By Kristina Betinis
7 May 2015
After saying it would not extend the current teachers’ contract for an additional year because it could not afford a three percent wage increase that would come with it, the city of Chicago is demanding sweeping concessions in talks for a new agreement. This includes a seven percent pay cut in addition to higher health care contributions and diminished pensions.
Mayor Rahm Emanuel, who was recently re-elected in a runoff election last month, is using a largely manufactured budget crisis to demand the concessions from the city’s 32,000 teachers and other school employees whose contract expires on June 30.
The current contract was imposed after the defeat of the Chicago teachers’ strike in 2012. That struggle pitted teachers against Emanuel, Obama’s former chief of staff, and the assault on public education spearheaded by Obama and both big business parties in the name of “school reform.” The Chicago Teachers Union (CTU) gave in to Emanuel’s demands for the expansion of testing-based teacher evaluation and loosening restrictions on teacher layoffs.
Allied with the Democratic Party, the CTU betrayed the strike, paving the way for its collaboration in a record number of public school closures and related layoffs. The year 2013 saw fifty elementary schools closed, thousands of layoffs and the dislocation of tens of thousands of students, which exacerbated overcrowding and placed additional strains on remaining teachers and staff.
In demanding the pay cut, the Emanuel administration cites a $1.1 billion Chicago Public Schools budget shortfall. Budget shortfalls and a lack of tax revenue are also being used to press for deep cuts to the teachers’ pension system. In addition, Tax Increment Financing districts siphon existing tax revenue into a mayor-controlled account used to attract investment in wealthy areas.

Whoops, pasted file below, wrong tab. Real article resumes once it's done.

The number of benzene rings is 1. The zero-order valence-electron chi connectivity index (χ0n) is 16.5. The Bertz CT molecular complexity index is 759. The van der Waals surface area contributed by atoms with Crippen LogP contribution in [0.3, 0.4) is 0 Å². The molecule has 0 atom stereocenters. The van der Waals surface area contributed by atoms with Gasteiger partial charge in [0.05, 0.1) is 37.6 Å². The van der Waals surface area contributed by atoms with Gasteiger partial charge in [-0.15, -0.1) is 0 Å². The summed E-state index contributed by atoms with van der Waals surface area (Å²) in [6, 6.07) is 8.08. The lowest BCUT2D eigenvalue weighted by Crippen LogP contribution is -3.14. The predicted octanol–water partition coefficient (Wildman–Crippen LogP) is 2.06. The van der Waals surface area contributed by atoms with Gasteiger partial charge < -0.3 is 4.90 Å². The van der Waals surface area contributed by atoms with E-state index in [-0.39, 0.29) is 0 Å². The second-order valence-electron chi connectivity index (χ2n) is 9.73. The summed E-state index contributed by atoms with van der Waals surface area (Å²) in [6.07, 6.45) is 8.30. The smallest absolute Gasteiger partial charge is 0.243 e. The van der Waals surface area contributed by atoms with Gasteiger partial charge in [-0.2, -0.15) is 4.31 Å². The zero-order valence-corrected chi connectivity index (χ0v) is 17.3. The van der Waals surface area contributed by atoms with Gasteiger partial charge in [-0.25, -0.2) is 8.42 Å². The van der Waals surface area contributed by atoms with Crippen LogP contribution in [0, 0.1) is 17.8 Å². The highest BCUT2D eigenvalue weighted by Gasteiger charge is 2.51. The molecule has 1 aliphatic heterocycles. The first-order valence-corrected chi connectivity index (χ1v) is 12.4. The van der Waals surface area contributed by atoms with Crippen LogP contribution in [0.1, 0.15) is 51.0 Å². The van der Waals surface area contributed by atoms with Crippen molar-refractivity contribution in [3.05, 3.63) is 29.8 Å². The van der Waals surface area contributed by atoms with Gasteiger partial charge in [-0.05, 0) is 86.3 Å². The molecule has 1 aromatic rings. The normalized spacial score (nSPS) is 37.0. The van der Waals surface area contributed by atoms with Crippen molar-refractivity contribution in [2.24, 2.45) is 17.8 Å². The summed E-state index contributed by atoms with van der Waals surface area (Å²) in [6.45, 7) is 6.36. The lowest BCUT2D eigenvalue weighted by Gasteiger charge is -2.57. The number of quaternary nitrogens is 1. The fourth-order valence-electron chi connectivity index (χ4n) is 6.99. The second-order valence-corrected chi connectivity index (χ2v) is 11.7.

City estimates for teacher pension underfunding is somewhere in the region of $7 billion. As of 2014, the Chicago Teachers Pension Fund claimed 44,473 members. (See, “City worker pensions under attack”) CPS spokesman Bill McCaffrey expressed hope the CTU would work with the school district in lobbying state leaders to resolve pension issues.
There have been recent calls in the Chicago Tribune and the business press, and from Illinois Republican Governor Bruce Rauner, for the Chicago Public Schools district to declare bankruptcy, with the goal of gutting the teacher pensions. Bankruptcy successfully paved the way for the slashing of pensions in Detroit, Michigan and Stockton, California.
Teacher pensions were introduced as a bargaining chip in the opening bid of the 2015 contract negotiations by none other than Chicago Teachers Union President Karen Lewis, who offered last year to negotiate a cut to teacher pensions for educators who have not yet retired, a move lauded in the business press.
Last week, CTU Vice President and ISO member Jesse Sharkey sought to diminish the importance of teacher compensation, declaring, “Money is not our membership’s biggest concern right now.”
This would be news to teachers who work in a city with one of the highest costs of living in the US.
The CTU has not publicly reported any of its own wage or benefit proposals, instead referring to proposals that included smaller class sizes and the hiring of counselors and nurses, neither of which can be bargained over.
Accepting the lie used to justify cuts all over the country—that there is no money—Sharkey continued, “If the district has no money to put a counselor in a school where a half-dozen kids get shot, or not enough money to have the counselor who’s there actually counsel, then they don’t have the money for a three percent raise, do they?”
Sharkey is a leading member of the International Socialist Organization. His comments only underscore the fact that the ISO, like its pseudo-left counter-part in Greece, Syriza, functions as a faction of the bourgeois political establishment.
Last week, school officials announced the smallest capital budget in 20 years. The $160 million budget to repair the city’s many dilapidated schools is about one third of last year’s budget. While claiming there is no money to improve schools or the wages and benefits of educators, Emanuel continues to provide tax breaks to major corporate interests in the city like Boeing and the Chicago Mercantile Exchange. Last month, Governor Rauner approved $100 million in corporate tax cuts.
While the majority of the city’s 400,000 public school students suffer, politically-connected charter school operators and other businesses continue to siphon money. Federal corruption investigations have been opened into Emanuel’s appointee to CEO of Chicago Public Schools, Barbara Byrd-Bennett, for awarding a $20.5 million no-bid contract to SUPES Academy, an education and training company for teachers and principals that Byrd-Bennett had previous business relationships with.